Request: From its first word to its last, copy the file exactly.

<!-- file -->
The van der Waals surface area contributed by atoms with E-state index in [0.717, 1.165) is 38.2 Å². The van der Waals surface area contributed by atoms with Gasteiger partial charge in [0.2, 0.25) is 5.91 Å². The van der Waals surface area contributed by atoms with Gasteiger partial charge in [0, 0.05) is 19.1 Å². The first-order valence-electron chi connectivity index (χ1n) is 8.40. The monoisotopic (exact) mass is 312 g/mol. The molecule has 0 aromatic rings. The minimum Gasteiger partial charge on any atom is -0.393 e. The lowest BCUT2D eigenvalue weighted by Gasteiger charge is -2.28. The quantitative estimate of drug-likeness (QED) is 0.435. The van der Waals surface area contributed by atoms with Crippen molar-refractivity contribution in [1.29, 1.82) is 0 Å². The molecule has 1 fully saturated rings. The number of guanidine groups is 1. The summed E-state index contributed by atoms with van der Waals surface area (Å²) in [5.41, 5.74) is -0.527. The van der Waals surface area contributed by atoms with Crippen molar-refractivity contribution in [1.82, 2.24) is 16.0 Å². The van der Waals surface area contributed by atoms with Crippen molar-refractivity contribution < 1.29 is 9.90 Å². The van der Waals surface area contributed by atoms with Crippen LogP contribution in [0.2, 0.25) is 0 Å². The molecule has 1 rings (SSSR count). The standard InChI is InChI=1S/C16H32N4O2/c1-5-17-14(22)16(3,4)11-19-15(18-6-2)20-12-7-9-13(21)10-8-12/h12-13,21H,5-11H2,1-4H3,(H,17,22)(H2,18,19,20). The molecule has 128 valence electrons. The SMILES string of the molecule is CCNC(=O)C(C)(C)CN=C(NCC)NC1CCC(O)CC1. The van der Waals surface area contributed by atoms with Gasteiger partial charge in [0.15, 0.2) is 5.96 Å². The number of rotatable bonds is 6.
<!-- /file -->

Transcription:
The van der Waals surface area contributed by atoms with E-state index in [0.717, 1.165) is 38.2 Å². The van der Waals surface area contributed by atoms with Gasteiger partial charge in [0.2, 0.25) is 5.91 Å². The van der Waals surface area contributed by atoms with Gasteiger partial charge in [0, 0.05) is 19.1 Å². The first-order valence-electron chi connectivity index (χ1n) is 8.40. The monoisotopic (exact) mass is 312 g/mol. The molecule has 0 aromatic rings. The minimum Gasteiger partial charge on any atom is -0.393 e. The lowest BCUT2D eigenvalue weighted by Gasteiger charge is -2.28. The quantitative estimate of drug-likeness (QED) is 0.435. The van der Waals surface area contributed by atoms with Crippen molar-refractivity contribution in [1.29, 1.82) is 0 Å². The molecule has 1 fully saturated rings. The number of guanidine groups is 1. The summed E-state index contributed by atoms with van der Waals surface area (Å²) in [5.41, 5.74) is -0.527. The van der Waals surface area contributed by atoms with Crippen molar-refractivity contribution in [1.82, 2.24) is 16.0 Å². The van der Waals surface area contributed by atoms with Crippen molar-refractivity contribution < 1.29 is 9.90 Å². The van der Waals surface area contributed by atoms with Crippen LogP contribution in [0.2, 0.25) is 0 Å². The molecule has 1 rings (SSSR count). The standard InChI is InChI=1S/C16H32N4O2/c1-5-17-14(22)16(3,4)11-19-15(18-6-2)20-12-7-9-13(21)10-8-12/h12-13,21H,5-11H2,1-4H3,(H,17,22)(H2,18,19,20). The molecule has 128 valence electrons. The SMILES string of the molecule is CCNC(=O)C(C)(C)CN=C(NCC)NC1CCC(O)CC1. The van der Waals surface area contributed by atoms with Gasteiger partial charge in [0.15, 0.2) is 5.96 Å². The number of rotatable bonds is 6.